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Education vs. social services? House debates funding priorities

Classroom.jpg
Ted S. Warren
/
AP Photo
Students at Salmon Bay School in Seattle. The house voted to cut $42 million from programs to reduce class sizes in grades K-4.

http://stream.publicbroadcasting.net/production/mp3/kplu/local-kplu-947782.mp3

Lawmakers face stark choices when it comes to the budget. Those choices were on display Monday as the House voted on a cost-cutting bill. Democrats and Republicans split over what to cut next: education or social services.

House Republicans have a mantra: fund education first. So, here’s how they would cut state spending in the remaining months of the fiscal year:

  • eliminate the Basic Health Plan
  • eliminate Disability Lifeline
  • eliminate and health care for children whose citizenship has not been documented

Majority Democrats instead voted to retroactively cut $42 million from programs to reduce class sizes in grades K-4.
Republican Ed Orcutt blasted that choice:

“Retroactive cuts to our schools doesn’t do anything to fund our paramount duty which is education.”

Technically, funding to reduce class sizes is not constitutionally protected.

Democrats like Representative Pat Sullivan defended the decision to put social services ahead of some education funding:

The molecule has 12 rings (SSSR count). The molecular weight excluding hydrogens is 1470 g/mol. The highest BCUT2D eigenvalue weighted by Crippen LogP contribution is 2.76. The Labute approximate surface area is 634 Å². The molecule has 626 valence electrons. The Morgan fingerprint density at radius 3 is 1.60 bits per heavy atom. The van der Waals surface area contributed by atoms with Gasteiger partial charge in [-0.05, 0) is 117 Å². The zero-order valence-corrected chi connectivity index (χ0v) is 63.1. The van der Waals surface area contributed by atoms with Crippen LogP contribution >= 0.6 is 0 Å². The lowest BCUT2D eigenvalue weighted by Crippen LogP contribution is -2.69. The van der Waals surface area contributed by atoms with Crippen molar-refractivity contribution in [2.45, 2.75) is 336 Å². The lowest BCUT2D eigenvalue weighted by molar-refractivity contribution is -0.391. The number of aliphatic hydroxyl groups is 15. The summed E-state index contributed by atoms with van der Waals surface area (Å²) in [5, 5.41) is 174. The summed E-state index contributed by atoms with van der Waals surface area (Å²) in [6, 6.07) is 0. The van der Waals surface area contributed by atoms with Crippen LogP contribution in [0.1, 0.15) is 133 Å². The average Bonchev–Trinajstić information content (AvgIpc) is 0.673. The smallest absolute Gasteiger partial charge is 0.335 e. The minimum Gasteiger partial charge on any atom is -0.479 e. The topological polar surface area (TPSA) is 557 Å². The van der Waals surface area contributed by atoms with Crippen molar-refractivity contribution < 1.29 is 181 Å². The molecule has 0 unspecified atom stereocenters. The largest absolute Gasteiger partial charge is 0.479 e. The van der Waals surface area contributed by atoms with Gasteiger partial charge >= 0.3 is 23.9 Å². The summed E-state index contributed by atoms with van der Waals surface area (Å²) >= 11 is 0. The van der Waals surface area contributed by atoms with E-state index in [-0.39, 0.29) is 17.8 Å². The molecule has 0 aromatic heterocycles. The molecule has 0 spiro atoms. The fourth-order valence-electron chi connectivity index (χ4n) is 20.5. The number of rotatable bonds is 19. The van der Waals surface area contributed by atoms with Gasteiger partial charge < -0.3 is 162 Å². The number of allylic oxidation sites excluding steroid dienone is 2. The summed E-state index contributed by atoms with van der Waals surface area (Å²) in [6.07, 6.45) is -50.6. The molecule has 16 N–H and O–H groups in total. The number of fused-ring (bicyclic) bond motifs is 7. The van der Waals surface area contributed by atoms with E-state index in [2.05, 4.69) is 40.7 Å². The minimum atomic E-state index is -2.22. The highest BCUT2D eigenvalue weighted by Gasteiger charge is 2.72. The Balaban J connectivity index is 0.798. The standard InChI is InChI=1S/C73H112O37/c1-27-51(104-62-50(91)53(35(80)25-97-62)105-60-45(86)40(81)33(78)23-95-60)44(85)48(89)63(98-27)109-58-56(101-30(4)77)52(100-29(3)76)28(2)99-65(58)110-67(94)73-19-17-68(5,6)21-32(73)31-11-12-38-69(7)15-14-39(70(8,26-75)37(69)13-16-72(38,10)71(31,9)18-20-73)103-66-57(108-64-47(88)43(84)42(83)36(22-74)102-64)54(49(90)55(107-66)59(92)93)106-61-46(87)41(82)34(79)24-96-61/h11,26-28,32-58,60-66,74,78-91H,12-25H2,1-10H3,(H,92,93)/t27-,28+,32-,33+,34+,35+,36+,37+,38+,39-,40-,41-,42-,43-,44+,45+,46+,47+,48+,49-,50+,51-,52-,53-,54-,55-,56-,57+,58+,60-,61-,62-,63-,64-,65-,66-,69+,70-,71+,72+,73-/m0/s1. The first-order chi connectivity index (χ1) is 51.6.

“A student who comes to school hungry or cold or sick has a greatly diminished capacity to learn.”

The current two-year budget is $600 million in the hole. The bill approved by the House would cut the shortfall by more than half.

Since January 2004, Austin Jenkins has been the Olympia-based political reporter for the Northwest News Network. In that position, Austin covers Northwest politics and public policy as well as the Washington State legislature. You can also see Austin on television as host of TVW's (the C–SPAN of Washington State) Emmy-nominated public affairs program "Inside Olympia." Prior to joining the Northwest News Network, Austin worked as a television reporter in Seattle, Portland and Boise. Austin is a graduate of Garfield High School in Seattle and Connecticut College in New London, Connecticut. Austin’s reporting has been recognized with awards from the Association of Capitol Reporters and Editors, Public Radio News Directors Incorporated and the Society of Professional Journalists.